“I work for a doctor,” the daughter said, “and I know I can get him to see you for free.”
But Lily turned down all offers.
“I don’t want to do that,” she said, “I just don’t want to do that.”
Remembering back to high school, I recalled that Lily had had scoliosis and had to have a rod surgically implanted in her back. Perhaps the painkillers were originally prescribed to treat that. Perhaps she still had lots of pain. Perhaps the alcohol was another form of medication.
Suddenly in April, people were notified that Lily had been admitted to the hospital. April came to see her, and when she entered the room, she saw a woman who was a shell of her former self lying in the bed. Lily’s hands and feet were in restraints so that she couldn’t leave the bed and look for alcohol. Worst of all, Lily had incredibly sad eyes. Almost immediately, though, April was approached by a friend named Samantha and told to leave. April was escorted out with the help of several nurses while Lily kicked against her restraints, perhaps to object wordlessly to ejecting her best friend from the room.
“Samantha is sitting right over there,” April said, pointing at a steely blonde sitting at the alcoholics’ table. “When I leave, I’m going to give her a piece of my mind. She had no right to turn away all these people who loved Lily. They stole our goodbyes from us.”
The hospital visit was on a Tuesday. By Saturday, Lily was dead. Her friends never did give a name to Lily’s cause of death, but it was clear by the description. It was cirrhosis. It was liver failure. Or, as one family member kept telling people, “liver cancer.” In essence, it was like a cancer, relentlessly eating away at Lily.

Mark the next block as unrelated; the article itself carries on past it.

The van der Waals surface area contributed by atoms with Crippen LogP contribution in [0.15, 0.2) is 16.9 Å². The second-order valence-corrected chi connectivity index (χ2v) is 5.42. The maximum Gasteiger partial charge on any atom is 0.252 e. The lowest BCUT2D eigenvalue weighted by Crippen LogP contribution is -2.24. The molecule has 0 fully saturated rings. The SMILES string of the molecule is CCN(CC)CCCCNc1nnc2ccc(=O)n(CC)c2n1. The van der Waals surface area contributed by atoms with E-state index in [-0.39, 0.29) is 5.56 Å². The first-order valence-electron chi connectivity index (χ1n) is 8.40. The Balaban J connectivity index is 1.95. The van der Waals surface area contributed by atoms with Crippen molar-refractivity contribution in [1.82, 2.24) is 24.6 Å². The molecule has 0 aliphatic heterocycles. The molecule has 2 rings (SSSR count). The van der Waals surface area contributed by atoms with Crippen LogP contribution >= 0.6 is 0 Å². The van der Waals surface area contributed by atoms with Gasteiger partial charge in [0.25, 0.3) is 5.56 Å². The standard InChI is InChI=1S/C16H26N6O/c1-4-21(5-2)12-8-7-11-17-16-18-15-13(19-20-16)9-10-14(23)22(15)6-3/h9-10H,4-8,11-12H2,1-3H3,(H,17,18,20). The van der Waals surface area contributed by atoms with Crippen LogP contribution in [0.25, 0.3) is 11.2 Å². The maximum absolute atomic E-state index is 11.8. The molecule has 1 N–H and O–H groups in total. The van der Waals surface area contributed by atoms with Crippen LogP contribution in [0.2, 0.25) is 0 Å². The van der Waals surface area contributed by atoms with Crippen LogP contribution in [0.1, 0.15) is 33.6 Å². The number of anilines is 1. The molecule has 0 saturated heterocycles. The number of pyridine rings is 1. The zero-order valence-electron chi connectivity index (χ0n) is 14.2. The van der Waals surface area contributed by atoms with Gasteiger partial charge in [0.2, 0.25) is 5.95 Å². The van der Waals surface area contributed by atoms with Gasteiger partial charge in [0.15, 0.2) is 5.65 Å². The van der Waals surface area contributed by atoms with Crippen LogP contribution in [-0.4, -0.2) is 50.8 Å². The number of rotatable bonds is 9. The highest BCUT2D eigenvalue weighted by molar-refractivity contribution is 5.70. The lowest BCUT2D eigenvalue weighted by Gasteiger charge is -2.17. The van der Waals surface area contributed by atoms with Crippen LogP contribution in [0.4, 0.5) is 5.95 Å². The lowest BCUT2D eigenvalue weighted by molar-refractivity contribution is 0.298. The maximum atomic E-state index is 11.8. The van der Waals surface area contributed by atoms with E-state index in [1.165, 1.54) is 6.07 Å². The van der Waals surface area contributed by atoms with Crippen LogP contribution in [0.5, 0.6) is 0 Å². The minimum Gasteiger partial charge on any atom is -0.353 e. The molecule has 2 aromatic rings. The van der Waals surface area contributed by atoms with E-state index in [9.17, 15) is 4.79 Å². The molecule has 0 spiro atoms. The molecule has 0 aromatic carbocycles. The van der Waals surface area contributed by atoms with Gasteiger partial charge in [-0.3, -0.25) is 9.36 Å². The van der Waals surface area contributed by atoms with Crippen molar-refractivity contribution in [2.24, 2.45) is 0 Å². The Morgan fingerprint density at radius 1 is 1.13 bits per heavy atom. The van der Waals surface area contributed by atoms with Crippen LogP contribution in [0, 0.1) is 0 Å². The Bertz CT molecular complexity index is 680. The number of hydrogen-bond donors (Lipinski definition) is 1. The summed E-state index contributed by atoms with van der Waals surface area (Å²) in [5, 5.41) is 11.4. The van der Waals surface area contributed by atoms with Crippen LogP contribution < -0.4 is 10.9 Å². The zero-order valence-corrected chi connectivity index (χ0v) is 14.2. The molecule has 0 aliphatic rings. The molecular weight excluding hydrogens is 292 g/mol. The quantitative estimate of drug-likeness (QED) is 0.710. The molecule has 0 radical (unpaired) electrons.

I told April about my phone conversation with her about “the Lord,” and April was shocked.
“I never ever ever heard her talk about ‘the Lord,’” April said. “You mean she was a born-again Christian?”
“Yeah, we all were.”
“And she implied to you that she was still one?”
“My God, that’s so hypocritical what she said to you. It makes me mad.”
Everything had been turned around, and I told them about it.
“You know, when I came here tonight, I thought I was going to a memorial for a woman who might have died a virgin,” I said. “I mean, I heard she’d never married and never had children, so maybe she just followed that born-again stuff to its logical extreme. And she even told one of her high school friends that she was a virgin.”
But April just shook her head solemnly, an ironic twinkle in her eye.
“No, trust me, she wasn’t a virgin.”
It was in that moment that I realized what had bothered me about that song Happy all these years. It was the enforced happiness. It was the denial of any other feelings except happiness, with an emphasis on denial.
When she left, April passed by the alcoholics’ table and had a brief conversation with Samantha, who looked like a hard woman with no illusions and no pity. Since I knew the confrontation was coming, I’d had time to reposition myself so I could hear it.
“We were all wondering why none of Lily’s friends were allowed to see her in her last days in the hospital,” April said calmly.
“Well, it was Lily’s wishes,” Sam said sadly.
“Well you know, all of her friends think it was you.”
“They think it was you who blocked all of us from seeing her.”
“Well, I don’t give a shit.”
Sam began to get visibly hot under the collar.
“And you know, I think it was you, too.”
“Well,” Sam said, her voice rising, “I. Don’t. Give. A shit.”
That’s when April walked away. At that point, Sam turned back to her alcoholic friends, clearly pissed. She took a few sips from her red wine, trying to calm down. Finally, she emptied the glass in a single gulp.
“What?” one of the friends said. “What’s wrong?”
“You see that woman April?” Sam said, pointing at her as she walked out the exit.
“Well, they told me she was a troublemaker.”
“That woman over there?”
“Yeah, what a bitch.”
Strangely enough, I believe Sam. It would be just like Lily to block her friends. She didn’t want her friends to see her die from an excess of Blow Jobs. It would have been humiliating. She wanted to just disappear. And that’s kind of what she did.